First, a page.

Following on from the feasibility study it was decided that the construction would be carried out in two major phases, and that the first phase would be split in to two.
The first part of the first phase is to build the complete pipeline from Baumgarten, Austria’s hub, to Ankara. This is approx 2000 km long and would commence in 2009, connecting to existing pipeline facilities to the Turkish/Georgian and Turkish-Iranian borders. This would allow flows to start in 2012 of up to 8 bcm. The second phase of phase one would be the construction of the remainder of the pipeline from Ankara to the Turkish-Iran and Turkish-Georgian borders. This is expected to be completed by 2013.
The second major phase is to build compression stations along the pipeline to build and maintain the pressure at 31 bcm/yr. This is expected to commence around 2015 bringing the completion date at maximum flows to 2020.
Over the next 25 years gas imports to Europe are expected to rise up to as much as 80%. This would be due to reduction in production in Europe and increase in demand. As there are large gas reserves are in the Caspian, Middle East and Egypt area, the Nabucco pipeline will be well placed to bring a diversification of supply as well as security of supply to Europe in years to come.
Gas supply is expected to come initially through the South Caucasus Pipeline which currently supplies gas to Turkey and Georgia from the Shah Deniz gas field in the Azerbaijan sector of the Caspian Sea, and the Iran-Turkey pipeline which runs from Tabriz in North-West Iran to Ankara in Turkey, but there will be no reason why gas could not come from Egypt, Russia, Turkmenistan, Kazakhstan and Iraq in years to come.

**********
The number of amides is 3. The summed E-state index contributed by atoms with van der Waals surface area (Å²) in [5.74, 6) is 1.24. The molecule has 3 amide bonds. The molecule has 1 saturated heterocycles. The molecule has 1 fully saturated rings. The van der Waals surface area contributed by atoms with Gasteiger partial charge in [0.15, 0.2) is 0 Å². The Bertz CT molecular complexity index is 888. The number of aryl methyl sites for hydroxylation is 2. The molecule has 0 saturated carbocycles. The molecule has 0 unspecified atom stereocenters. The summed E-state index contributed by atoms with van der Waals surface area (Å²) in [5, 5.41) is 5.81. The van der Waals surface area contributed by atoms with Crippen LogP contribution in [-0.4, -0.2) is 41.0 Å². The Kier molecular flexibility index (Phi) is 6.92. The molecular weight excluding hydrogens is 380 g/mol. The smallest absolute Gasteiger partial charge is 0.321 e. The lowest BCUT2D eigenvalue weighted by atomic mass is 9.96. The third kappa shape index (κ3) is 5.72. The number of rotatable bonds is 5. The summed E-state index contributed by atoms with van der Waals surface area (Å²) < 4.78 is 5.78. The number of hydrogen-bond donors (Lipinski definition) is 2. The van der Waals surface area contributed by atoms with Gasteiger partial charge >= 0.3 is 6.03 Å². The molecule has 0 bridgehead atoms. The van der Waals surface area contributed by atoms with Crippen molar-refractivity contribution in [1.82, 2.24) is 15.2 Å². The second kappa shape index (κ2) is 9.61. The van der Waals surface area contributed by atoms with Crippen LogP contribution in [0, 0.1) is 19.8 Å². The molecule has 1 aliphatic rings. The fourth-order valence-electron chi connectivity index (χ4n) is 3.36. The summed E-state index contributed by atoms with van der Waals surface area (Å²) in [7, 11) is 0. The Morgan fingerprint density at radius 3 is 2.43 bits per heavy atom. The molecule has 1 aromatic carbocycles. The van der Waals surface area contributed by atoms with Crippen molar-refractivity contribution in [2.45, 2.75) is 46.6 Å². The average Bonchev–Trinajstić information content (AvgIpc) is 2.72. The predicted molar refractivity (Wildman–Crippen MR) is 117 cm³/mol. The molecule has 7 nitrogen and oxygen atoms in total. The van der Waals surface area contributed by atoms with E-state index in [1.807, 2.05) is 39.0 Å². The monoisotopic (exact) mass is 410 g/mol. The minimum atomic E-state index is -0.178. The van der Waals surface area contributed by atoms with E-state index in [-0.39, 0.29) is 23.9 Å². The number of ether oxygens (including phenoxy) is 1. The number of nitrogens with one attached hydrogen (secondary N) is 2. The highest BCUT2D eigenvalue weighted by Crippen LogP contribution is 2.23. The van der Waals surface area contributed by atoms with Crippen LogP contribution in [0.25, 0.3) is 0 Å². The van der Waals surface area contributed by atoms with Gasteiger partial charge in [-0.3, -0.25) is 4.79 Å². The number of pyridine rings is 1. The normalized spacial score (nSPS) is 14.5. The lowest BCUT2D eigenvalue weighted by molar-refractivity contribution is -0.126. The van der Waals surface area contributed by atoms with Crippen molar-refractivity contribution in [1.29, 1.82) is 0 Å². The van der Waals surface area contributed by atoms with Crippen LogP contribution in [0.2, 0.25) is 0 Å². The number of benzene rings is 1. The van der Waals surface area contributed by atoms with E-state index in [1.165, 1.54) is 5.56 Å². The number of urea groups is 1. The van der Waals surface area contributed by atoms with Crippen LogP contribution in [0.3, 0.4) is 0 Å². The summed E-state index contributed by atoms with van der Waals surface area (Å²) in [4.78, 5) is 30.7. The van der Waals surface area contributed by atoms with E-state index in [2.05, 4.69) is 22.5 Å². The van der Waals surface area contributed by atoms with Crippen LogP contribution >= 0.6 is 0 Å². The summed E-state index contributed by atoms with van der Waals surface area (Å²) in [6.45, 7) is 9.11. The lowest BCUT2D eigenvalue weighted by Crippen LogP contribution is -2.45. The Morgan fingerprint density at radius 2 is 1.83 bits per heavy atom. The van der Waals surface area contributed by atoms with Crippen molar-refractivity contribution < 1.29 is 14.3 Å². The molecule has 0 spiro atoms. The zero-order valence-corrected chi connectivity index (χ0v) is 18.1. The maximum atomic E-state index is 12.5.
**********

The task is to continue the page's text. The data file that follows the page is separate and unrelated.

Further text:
If the Nabucco project gets off the ground it should serve to bring cooperation not only between the five partner countries, but also with the upstream countries who own the world’s largest gas reserves. It should also provide cost-effective gas to Europe through a new gas supply corridor, as well as raising the transit role of the countries along its route. The Nabucco pipeline may also contribute to the security of gas supply to its partner countries as well as Europe as a whole.
In direct competition to the Nabucco pipeline, Gazprom’s decision to expand the Blue Stream pipeline came in August 2005 after the five countries decided to go ahead with Nabucco. This decision has now undermined the partnership somewhat as MOL are now undecided who to back. MOL’s c.e.o. Zsolt Hernardi was reported as saying “we will start with whichever project is ready first”. Nabuuco is ahead of Blue Stream in terms of planning, and is able to source gas supply from any field at the end of a connected pipe. Blue Stream on the other hand is already connected to Russia’s giant reserves.
Who will win this latest battle remains to be seen, but there is after all enough market space for both as well as other enterprising projects to supply gas to Europe over the next couple of decades.
Sources: Nabucco; Heren Energy; BOTAS and Wikipedia
Researched and written by Paul Cassar, MJMEnergy Ltd.